The name MessageLabs might be familiar from the bottom of emails, where it often appears certifying that the email concerned is free from spam, viruses or other potential security threats. What is less well-known is that MessageLabs is a medium-sized company based in the UK that is successfully taking on larger, usually US-based rivals.
It currently has about 11,000 clients and employs about 350 people in seven offices around the world in addition to its UK base in Gloucester. But, while acknowledging that it is facing increasing competition, it is seeking to become the world leader in its field and hence is aiming for dra-matic growth.
John Simpson, senior director, sales consulting at Oracle, says that one of the ways the company is going about this is by installing a customer relationship management (CRM) system. He says CRM is vital because acquiring new customers, looking after existing ones and making sure none are lost is vital for growth. MessageLabs is using it to help it focus on improving sales, marketing and client service by measuring, respectively, leads per member of the marketing team, deals per head of the sales team and tickets per head in the client service team.
It is a sign of how even comparatively small companies are turning to the sort of technology that was once the preserve of the largest corporates in their attempts to become more competitive and to achieve ambitious growth plans. Moreover, high-technology companies are not the only ones recognising the benefits of using increasingly sophisticated software to help them run their operations. Software companies that have traditionally dealt with larger businesses, such as SAP and Microsoft as well as Oracle, are all seeing growing interest from smaller customers as it becomes more widely recognised that installing high-performance technology need not be as expensive as had been thought.
Many companies stick to CRM or some other distinct application, such as finance or human resources management. Indeed, CRM even has its own subset, called sales force automation (SFA), which has as its goal the streamlining of the entire sales process to make businesses more efficient, improve customer interactions, increase customer satisfaction and save time and money.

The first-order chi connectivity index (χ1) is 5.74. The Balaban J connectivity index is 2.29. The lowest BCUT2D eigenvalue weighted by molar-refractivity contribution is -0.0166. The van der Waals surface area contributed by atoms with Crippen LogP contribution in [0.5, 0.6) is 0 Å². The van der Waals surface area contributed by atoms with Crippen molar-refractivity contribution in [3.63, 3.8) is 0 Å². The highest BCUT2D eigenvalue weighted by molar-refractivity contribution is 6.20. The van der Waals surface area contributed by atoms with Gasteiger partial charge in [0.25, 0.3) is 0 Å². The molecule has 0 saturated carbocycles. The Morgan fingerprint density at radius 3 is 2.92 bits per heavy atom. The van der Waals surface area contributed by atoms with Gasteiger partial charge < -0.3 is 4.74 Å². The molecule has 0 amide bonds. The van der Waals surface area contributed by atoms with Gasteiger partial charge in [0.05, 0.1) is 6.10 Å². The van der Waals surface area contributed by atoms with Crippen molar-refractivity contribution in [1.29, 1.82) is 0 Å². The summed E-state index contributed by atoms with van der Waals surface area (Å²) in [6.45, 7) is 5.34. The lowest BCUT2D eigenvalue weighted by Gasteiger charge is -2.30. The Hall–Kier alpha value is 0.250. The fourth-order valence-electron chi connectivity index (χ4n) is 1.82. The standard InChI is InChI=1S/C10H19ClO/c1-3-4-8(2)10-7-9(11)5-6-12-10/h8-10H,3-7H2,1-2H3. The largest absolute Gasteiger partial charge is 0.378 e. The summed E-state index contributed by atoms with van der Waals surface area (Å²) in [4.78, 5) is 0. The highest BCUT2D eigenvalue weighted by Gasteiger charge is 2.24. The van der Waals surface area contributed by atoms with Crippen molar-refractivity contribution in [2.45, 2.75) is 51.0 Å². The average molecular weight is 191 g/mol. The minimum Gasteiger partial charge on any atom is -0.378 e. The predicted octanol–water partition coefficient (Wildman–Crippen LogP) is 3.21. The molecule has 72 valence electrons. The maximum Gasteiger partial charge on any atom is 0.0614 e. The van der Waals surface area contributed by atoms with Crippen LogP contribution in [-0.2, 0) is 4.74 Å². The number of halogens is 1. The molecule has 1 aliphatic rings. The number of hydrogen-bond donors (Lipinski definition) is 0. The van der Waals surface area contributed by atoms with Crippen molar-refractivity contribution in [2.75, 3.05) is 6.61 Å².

Paul Fielder, applications sales manager with Explorer, an Oracle partner based in Leeds, says: "SMBs [small and medium-sized businesses] tend to buy software to solve specific problems. This means they end up with a lot of different systems, which makes it very difficult to get business intelligence."
In addition, each time they upgrade they have to re-engineer all the applications, which is expensive and time-consuming. This, in turn, tempts them not to upgrade so often with the result that their systems become out of date.
Increasingly, though, such businesses are being encouraged to buy software strategically. Accordingly, they are looking for software systems that can grow with them so that they do not have to keep changing as the business develops, adds Fielder.
This is tending to fuel demand for enterprise resource planning, or ERP. This is a business management system that integrates all parts of the business, including manufacturing, sales and marketing. In a manufacturing company, for example, its use can be seen in the handling of an incoming order. As soon as the order comes in, the system would spark an inquiry about whether the necessary parts were in stock and if not order them. Information obtained during the ordering process would allow it to schedule a date for fulfilment of the order and hence a delivery date for the customer.
Because it brings all the operations together, this technology enables costs to be reduced through such areas as cutting waste in inventory, consolidation of purchasing through a single system, speeding up of accounting information and increased salesforce efficiency. …